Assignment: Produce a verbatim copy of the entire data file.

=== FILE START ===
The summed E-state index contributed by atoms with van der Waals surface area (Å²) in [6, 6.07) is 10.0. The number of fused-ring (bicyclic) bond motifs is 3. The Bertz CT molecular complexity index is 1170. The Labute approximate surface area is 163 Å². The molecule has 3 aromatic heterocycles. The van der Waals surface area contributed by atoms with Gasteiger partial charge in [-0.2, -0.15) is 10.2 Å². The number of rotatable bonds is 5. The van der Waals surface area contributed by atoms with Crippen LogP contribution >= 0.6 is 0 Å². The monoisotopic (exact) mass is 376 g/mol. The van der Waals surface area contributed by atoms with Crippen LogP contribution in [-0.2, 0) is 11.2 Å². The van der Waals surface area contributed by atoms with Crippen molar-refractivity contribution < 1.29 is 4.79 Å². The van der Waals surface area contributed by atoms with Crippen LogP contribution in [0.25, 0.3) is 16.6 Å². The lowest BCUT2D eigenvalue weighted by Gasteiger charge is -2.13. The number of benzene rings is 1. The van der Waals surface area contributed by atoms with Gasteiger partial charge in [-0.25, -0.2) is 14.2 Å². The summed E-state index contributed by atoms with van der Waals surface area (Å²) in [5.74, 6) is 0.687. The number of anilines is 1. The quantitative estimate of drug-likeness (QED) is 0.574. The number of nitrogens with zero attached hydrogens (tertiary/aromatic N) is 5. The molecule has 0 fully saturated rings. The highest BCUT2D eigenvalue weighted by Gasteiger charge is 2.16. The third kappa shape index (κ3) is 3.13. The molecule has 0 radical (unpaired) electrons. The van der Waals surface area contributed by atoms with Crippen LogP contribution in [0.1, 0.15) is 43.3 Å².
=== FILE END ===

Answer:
The summed E-state index contributed by atoms with van der Waals surface area (Å²) in [6, 6.07) is 10.0. The number of fused-ring (bicyclic) bond motifs is 3. The Bertz CT molecular complexity index is 1170. The Labute approximate surface area is 163 Å². The molecule has 3 aromatic heterocycles. The van der Waals surface area contributed by atoms with Gasteiger partial charge in [-0.2, -0.15) is 10.2 Å². The number of rotatable bonds is 5. The van der Waals surface area contributed by atoms with Crippen LogP contribution >= 0.6 is 0 Å². The monoisotopic (exact) mass is 376 g/mol. The van der Waals surface area contributed by atoms with Crippen LogP contribution in [-0.2, 0) is 11.2 Å². The van der Waals surface area contributed by atoms with Crippen molar-refractivity contribution < 1.29 is 4.79 Å². The van der Waals surface area contributed by atoms with Crippen LogP contribution in [0.25, 0.3) is 16.6 Å². The lowest BCUT2D eigenvalue weighted by Gasteiger charge is -2.13. The number of benzene rings is 1. The van der Waals surface area contributed by atoms with Gasteiger partial charge in [-0.25, -0.2) is 14.2 Å². The summed E-state index contributed by atoms with van der Waals surface area (Å²) in [5.74, 6) is 0.687. The number of anilines is 1. The quantitative estimate of drug-likeness (QED) is 0.574. The number of nitrogens with zero attached hydrogens (tertiary/aromatic N) is 5. The molecule has 0 fully saturated rings. The highest BCUT2D eigenvalue weighted by Gasteiger charge is 2.16. The third kappa shape index (κ3) is 3.13. The molecule has 0 radical (unpaired) electrons. The van der Waals surface area contributed by atoms with Crippen LogP contribution in [0.1, 0.15) is 43.3 Å².